and then a female.
The most interesting bird was a lesser redpoll that had already been ringed, what is more not at Blashford so it was a control, it will be interesting to see where it has come from and how long ago it was ringed.
When I opened up the Ivy North hide I once again saw the bittern, I had thought it might stand out against the heavy white frost on the vegetation, it did but not as much as I had expected as it's back was quite heavily frosted. This is testament to the amazing insulating properties of the feathers, a bird maintains a higher body temperature than we do and yet a frost could form on the back feathers, quite remarkable.
I spent much of the day burning up rhododendron, I do not often have fires, in fact I almost never have them, most cut trees etc are just too useful to waste in this way and burning sterilises the ground and results in nutrient rich patches that tend to grow nettles and little else.
One of the ringers mentioned the Avon Diary website this morning, it is based around Somerley Estate and although with fishing as it's main focus, interesting in itself as it gives a different perspective, it also has a lot about wildlife and bird sightings. A recent post has a good bit to say about alien species, something I had covered here on occasion. They are a huge problem in the valley as almost the world over and man made habitats often encourage them, a lot are very good colonists so disturbed habitats are often full of aliens. Of course some arrive by accident, but most were originally brought here deliberately even if they "escaped" thereafter. The rhododendron I was clearing today was planted, probably as ornamental game cover, during the early years of the last century as it was on estates all over the country.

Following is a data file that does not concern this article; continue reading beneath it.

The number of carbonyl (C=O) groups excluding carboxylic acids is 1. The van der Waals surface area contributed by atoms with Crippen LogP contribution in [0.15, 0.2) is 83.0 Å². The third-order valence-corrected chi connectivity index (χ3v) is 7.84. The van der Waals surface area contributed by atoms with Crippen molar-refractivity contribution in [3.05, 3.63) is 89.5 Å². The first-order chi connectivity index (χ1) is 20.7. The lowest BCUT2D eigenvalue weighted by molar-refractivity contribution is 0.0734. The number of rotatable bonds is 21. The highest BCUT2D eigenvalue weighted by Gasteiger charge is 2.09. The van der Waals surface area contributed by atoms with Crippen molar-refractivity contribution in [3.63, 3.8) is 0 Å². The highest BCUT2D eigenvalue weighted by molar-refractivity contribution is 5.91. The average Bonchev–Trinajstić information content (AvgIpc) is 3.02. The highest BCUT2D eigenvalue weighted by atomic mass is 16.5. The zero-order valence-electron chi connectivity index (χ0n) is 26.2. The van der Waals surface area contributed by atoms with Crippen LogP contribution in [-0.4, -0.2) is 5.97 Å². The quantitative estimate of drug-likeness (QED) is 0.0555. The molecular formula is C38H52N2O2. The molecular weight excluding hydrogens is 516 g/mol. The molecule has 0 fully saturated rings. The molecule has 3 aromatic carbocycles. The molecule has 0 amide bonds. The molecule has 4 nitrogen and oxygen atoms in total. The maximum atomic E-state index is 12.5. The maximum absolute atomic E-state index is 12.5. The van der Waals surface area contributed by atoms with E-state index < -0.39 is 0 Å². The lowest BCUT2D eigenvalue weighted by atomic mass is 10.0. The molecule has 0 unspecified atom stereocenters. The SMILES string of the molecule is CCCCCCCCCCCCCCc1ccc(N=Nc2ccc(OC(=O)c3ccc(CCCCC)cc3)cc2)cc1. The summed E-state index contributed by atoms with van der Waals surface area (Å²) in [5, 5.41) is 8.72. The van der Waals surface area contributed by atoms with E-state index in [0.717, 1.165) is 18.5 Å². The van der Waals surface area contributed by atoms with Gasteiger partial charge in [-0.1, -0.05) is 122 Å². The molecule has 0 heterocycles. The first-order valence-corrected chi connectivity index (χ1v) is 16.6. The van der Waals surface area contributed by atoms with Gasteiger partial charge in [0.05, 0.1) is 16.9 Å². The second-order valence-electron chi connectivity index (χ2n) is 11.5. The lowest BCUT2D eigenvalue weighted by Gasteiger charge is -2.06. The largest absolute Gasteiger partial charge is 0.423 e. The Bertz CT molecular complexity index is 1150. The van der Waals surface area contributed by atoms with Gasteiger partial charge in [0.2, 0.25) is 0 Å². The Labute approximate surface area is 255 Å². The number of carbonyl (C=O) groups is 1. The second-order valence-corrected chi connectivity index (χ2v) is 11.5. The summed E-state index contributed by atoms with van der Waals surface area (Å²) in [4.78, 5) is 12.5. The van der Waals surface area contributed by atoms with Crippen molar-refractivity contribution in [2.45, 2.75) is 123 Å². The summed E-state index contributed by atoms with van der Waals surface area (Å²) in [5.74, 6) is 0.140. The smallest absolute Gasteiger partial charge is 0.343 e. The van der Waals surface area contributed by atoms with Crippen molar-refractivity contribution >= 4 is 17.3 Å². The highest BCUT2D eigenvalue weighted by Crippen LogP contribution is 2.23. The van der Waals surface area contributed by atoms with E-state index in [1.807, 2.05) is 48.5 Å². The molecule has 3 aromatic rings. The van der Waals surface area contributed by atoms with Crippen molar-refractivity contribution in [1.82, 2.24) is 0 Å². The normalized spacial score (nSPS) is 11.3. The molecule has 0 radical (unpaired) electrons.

The various plants were all imported and sold by the horticultural trade and later thrown out when they outgrew their space. Canada and greylag geese were released for shooting but managed to avoid the guns, Egyptian geese escaped ornamental collections, American mink were set free in protest. American signal crayfish were released for profit, but not retrievable when the business proved uneconomic and lots of fish species were introduced officially and less so, for sport and profit. One thing that is sure is that those responsible for introductions or who profited by the importations tend to absent themselves when the problems arise.
We are now dealing with an environment that has been treated with reckless carelessness for generations and the costs are now becoming increasingly clear. We cannot turn back the clock, but we can surely learn some lessons and where possible push against the tide, that is why I was burning up rhododendron today and will probably be doing so tomorrow, a small step, but in the right direction.